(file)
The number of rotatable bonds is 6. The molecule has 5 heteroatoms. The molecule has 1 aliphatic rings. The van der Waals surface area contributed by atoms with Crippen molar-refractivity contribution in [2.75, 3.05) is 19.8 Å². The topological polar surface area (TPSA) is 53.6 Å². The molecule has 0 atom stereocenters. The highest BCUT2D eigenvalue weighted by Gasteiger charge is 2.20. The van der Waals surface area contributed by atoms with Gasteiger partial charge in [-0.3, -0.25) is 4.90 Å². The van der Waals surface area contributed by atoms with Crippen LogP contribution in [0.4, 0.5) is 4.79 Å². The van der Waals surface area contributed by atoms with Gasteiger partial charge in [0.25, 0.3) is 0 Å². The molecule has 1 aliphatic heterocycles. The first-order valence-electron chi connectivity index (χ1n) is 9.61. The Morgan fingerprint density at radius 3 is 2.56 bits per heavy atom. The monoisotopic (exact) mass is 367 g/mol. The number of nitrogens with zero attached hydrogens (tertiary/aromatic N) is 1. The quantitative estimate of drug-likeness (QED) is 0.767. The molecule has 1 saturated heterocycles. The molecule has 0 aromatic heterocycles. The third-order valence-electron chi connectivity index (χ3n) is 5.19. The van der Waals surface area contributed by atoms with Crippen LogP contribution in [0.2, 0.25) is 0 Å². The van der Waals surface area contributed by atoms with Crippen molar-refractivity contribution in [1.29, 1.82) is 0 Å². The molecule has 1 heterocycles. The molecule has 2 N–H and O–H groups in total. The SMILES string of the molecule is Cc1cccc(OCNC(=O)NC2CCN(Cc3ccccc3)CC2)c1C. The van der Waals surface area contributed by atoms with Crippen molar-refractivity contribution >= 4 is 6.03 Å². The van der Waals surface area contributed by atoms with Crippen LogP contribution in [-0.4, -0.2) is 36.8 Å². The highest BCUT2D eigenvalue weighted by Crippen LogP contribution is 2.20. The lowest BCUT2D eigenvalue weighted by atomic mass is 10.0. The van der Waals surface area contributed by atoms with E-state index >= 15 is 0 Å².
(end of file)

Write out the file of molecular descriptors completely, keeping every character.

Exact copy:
The number of rotatable bonds is 6. The molecule has 5 heteroatoms. The molecule has 1 aliphatic rings. The van der Waals surface area contributed by atoms with Crippen molar-refractivity contribution in [2.75, 3.05) is 19.8 Å². The topological polar surface area (TPSA) is 53.6 Å². The molecule has 0 atom stereocenters. The highest BCUT2D eigenvalue weighted by Gasteiger charge is 2.20. The van der Waals surface area contributed by atoms with Gasteiger partial charge in [-0.3, -0.25) is 4.90 Å². The van der Waals surface area contributed by atoms with Crippen LogP contribution in [0.4, 0.5) is 4.79 Å². The van der Waals surface area contributed by atoms with Gasteiger partial charge in [0.25, 0.3) is 0 Å². The molecule has 1 aliphatic heterocycles. The first-order valence-electron chi connectivity index (χ1n) is 9.61. The Morgan fingerprint density at radius 3 is 2.56 bits per heavy atom. The monoisotopic (exact) mass is 367 g/mol. The number of nitrogens with zero attached hydrogens (tertiary/aromatic N) is 1. The quantitative estimate of drug-likeness (QED) is 0.767. The molecule has 1 saturated heterocycles. The molecule has 0 aromatic heterocycles. The third-order valence-electron chi connectivity index (χ3n) is 5.19. The van der Waals surface area contributed by atoms with Crippen LogP contribution in [0.2, 0.25) is 0 Å². The van der Waals surface area contributed by atoms with Crippen molar-refractivity contribution in [1.29, 1.82) is 0 Å². The molecule has 1 heterocycles. The molecule has 2 N–H and O–H groups in total. The SMILES string of the molecule is Cc1cccc(OCNC(=O)NC2CCN(Cc3ccccc3)CC2)c1C. The van der Waals surface area contributed by atoms with Crippen molar-refractivity contribution >= 4 is 6.03 Å². The van der Waals surface area contributed by atoms with Crippen LogP contribution in [-0.4, -0.2) is 36.8 Å². The highest BCUT2D eigenvalue weighted by Crippen LogP contribution is 2.20. The lowest BCUT2D eigenvalue weighted by atomic mass is 10.0. The van der Waals surface area contributed by atoms with E-state index >= 15 is 0 Å².